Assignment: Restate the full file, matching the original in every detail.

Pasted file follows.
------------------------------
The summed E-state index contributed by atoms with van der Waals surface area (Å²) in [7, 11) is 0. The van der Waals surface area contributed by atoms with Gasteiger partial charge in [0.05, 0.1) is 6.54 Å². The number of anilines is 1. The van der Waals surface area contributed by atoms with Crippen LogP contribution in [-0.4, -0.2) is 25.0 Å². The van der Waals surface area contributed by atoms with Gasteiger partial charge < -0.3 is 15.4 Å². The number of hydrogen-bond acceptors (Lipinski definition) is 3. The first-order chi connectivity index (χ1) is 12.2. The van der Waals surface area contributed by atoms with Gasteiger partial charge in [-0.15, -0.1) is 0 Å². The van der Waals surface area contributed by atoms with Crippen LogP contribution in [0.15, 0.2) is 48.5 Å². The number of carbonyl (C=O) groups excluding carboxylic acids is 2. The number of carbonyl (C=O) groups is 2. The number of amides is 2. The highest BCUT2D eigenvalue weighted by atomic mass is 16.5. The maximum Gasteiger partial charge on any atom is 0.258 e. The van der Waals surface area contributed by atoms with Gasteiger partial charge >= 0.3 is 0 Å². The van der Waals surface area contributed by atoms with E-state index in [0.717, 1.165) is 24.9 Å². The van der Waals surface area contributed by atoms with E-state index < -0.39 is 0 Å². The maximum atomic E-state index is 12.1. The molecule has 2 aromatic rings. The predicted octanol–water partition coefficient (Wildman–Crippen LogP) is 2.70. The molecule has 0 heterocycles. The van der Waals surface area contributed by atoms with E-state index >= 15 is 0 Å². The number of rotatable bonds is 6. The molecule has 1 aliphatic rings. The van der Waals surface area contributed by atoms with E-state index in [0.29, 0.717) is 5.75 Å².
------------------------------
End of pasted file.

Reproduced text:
The summed E-state index contributed by atoms with van der Waals surface area (Å²) in [7, 11) is 0. The van der Waals surface area contributed by atoms with Gasteiger partial charge in [0.05, 0.1) is 6.54 Å². The number of anilines is 1. The van der Waals surface area contributed by atoms with Crippen LogP contribution in [-0.4, -0.2) is 25.0 Å². The van der Waals surface area contributed by atoms with Gasteiger partial charge < -0.3 is 15.4 Å². The number of hydrogen-bond acceptors (Lipinski definition) is 3. The first-order chi connectivity index (χ1) is 12.2. The van der Waals surface area contributed by atoms with Gasteiger partial charge in [-0.15, -0.1) is 0 Å². The van der Waals surface area contributed by atoms with Crippen LogP contribution in [0.15, 0.2) is 48.5 Å². The number of carbonyl (C=O) groups excluding carboxylic acids is 2. The number of carbonyl (C=O) groups is 2. The number of amides is 2. The highest BCUT2D eigenvalue weighted by atomic mass is 16.5. The maximum Gasteiger partial charge on any atom is 0.258 e. The van der Waals surface area contributed by atoms with Gasteiger partial charge >= 0.3 is 0 Å². The van der Waals surface area contributed by atoms with E-state index in [0.717, 1.165) is 24.9 Å². The van der Waals surface area contributed by atoms with E-state index < -0.39 is 0 Å². The maximum atomic E-state index is 12.1. The molecule has 2 aromatic rings. The predicted octanol–water partition coefficient (Wildman–Crippen LogP) is 2.70. The molecule has 0 heterocycles. The van der Waals surface area contributed by atoms with E-state index >= 15 is 0 Å². The number of rotatable bonds is 6. The molecule has 1 aliphatic rings. The van der Waals surface area contributed by atoms with E-state index in [0.29, 0.717) is 5.75 Å².